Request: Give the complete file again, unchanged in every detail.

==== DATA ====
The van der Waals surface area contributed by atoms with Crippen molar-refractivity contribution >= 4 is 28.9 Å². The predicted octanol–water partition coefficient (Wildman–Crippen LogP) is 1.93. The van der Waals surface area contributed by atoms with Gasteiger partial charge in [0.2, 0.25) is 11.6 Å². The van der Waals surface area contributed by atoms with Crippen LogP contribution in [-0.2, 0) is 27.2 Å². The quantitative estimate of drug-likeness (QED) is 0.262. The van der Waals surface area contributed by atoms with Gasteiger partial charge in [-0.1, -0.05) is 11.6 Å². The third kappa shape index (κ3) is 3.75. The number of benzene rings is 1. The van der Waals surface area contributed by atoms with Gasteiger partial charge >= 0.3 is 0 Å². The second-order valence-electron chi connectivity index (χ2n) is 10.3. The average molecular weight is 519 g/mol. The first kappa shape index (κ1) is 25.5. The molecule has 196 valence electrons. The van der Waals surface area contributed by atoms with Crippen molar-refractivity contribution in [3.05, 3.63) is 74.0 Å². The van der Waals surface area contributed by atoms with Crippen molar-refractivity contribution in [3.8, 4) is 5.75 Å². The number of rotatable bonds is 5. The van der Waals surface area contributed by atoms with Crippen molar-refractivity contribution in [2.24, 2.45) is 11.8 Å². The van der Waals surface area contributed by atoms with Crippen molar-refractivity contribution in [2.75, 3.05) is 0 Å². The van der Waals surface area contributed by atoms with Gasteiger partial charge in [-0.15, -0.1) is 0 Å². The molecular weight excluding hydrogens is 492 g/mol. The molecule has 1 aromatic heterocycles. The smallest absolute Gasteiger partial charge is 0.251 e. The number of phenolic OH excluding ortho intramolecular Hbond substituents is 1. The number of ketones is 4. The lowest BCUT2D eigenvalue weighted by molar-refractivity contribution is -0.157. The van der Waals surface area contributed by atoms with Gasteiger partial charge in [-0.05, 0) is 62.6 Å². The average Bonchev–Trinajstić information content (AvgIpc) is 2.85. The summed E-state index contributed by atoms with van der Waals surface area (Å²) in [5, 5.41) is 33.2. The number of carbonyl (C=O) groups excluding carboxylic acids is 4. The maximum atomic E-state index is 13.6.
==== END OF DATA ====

The van der Waals surface area contributed by atoms with Crippen molar-refractivity contribution >= 4 is 28.9 Å². The predicted octanol–water partition coefficient (Wildman–Crippen LogP) is 1.93. The van der Waals surface area contributed by atoms with Gasteiger partial charge in [0.2, 0.25) is 11.6 Å². The van der Waals surface area contributed by atoms with Crippen LogP contribution in [-0.2, 0) is 27.2 Å². The quantitative estimate of drug-likeness (QED) is 0.262. The van der Waals surface area contributed by atoms with Gasteiger partial charge in [-0.1, -0.05) is 11.6 Å². The third kappa shape index (κ3) is 3.75. The number of benzene rings is 1. The van der Waals surface area contributed by atoms with Gasteiger partial charge >= 0.3 is 0 Å². The second-order valence-electron chi connectivity index (χ2n) is 10.3. The average molecular weight is 519 g/mol. The first kappa shape index (κ1) is 25.5. The molecule has 196 valence electrons. The van der Waals surface area contributed by atoms with Crippen molar-refractivity contribution in [3.05, 3.63) is 74.0 Å². The van der Waals surface area contributed by atoms with Crippen molar-refractivity contribution in [3.8, 4) is 5.75 Å². The number of rotatable bonds is 5. The van der Waals surface area contributed by atoms with Crippen molar-refractivity contribution in [2.24, 2.45) is 11.8 Å². The van der Waals surface area contributed by atoms with Crippen molar-refractivity contribution in [2.75, 3.05) is 0 Å². The van der Waals surface area contributed by atoms with Gasteiger partial charge in [-0.15, -0.1) is 0 Å². The molecular weight excluding hydrogens is 492 g/mol. The molecule has 1 aromatic heterocycles. The smallest absolute Gasteiger partial charge is 0.251 e. The number of phenolic OH excluding ortho intramolecular Hbond substituents is 1. The number of ketones is 4. The lowest BCUT2D eigenvalue weighted by molar-refractivity contribution is -0.157. The van der Waals surface area contributed by atoms with Gasteiger partial charge in [-0.05, 0) is 62.6 Å². The average Bonchev–Trinajstić information content (AvgIpc) is 2.85. The summed E-state index contributed by atoms with van der Waals surface area (Å²) in [5, 5.41) is 33.2. The number of carbonyl (C=O) groups excluding carboxylic acids is 4. The maximum atomic E-state index is 13.6.